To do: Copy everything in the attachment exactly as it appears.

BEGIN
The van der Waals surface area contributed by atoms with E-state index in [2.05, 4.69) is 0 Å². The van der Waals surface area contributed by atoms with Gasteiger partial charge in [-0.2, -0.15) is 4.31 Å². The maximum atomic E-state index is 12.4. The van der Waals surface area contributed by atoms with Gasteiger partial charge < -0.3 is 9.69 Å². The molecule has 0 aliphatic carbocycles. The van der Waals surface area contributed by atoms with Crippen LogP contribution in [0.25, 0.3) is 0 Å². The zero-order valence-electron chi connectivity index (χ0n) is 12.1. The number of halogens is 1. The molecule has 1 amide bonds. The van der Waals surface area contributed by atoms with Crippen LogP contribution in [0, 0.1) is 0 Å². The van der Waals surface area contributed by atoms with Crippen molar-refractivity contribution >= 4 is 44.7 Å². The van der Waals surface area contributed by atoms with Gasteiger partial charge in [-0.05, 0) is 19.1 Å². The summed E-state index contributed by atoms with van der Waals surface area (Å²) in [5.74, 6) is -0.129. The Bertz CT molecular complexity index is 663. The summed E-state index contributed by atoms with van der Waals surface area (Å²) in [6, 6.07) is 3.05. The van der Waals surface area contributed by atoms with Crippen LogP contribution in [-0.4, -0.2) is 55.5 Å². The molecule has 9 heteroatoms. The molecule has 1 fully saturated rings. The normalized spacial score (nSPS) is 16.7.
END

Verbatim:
The van der Waals surface area contributed by atoms with E-state index in [2.05, 4.69) is 0 Å². The van der Waals surface area contributed by atoms with Gasteiger partial charge in [-0.2, -0.15) is 4.31 Å². The maximum atomic E-state index is 12.4. The van der Waals surface area contributed by atoms with Gasteiger partial charge < -0.3 is 9.69 Å². The molecule has 0 aliphatic carbocycles. The van der Waals surface area contributed by atoms with Crippen LogP contribution in [0.25, 0.3) is 0 Å². The zero-order valence-electron chi connectivity index (χ0n) is 12.1. The number of halogens is 1. The molecule has 1 amide bonds. The van der Waals surface area contributed by atoms with Crippen LogP contribution in [0, 0.1) is 0 Å². The van der Waals surface area contributed by atoms with Crippen molar-refractivity contribution >= 4 is 44.7 Å². The van der Waals surface area contributed by atoms with Gasteiger partial charge in [-0.05, 0) is 19.1 Å². The summed E-state index contributed by atoms with van der Waals surface area (Å²) in [5.74, 6) is -0.129. The Bertz CT molecular complexity index is 663. The summed E-state index contributed by atoms with van der Waals surface area (Å²) in [6, 6.07) is 3.05. The van der Waals surface area contributed by atoms with Crippen LogP contribution in [-0.4, -0.2) is 55.5 Å². The molecule has 9 heteroatoms. The molecule has 1 fully saturated rings. The normalized spacial score (nSPS) is 16.7.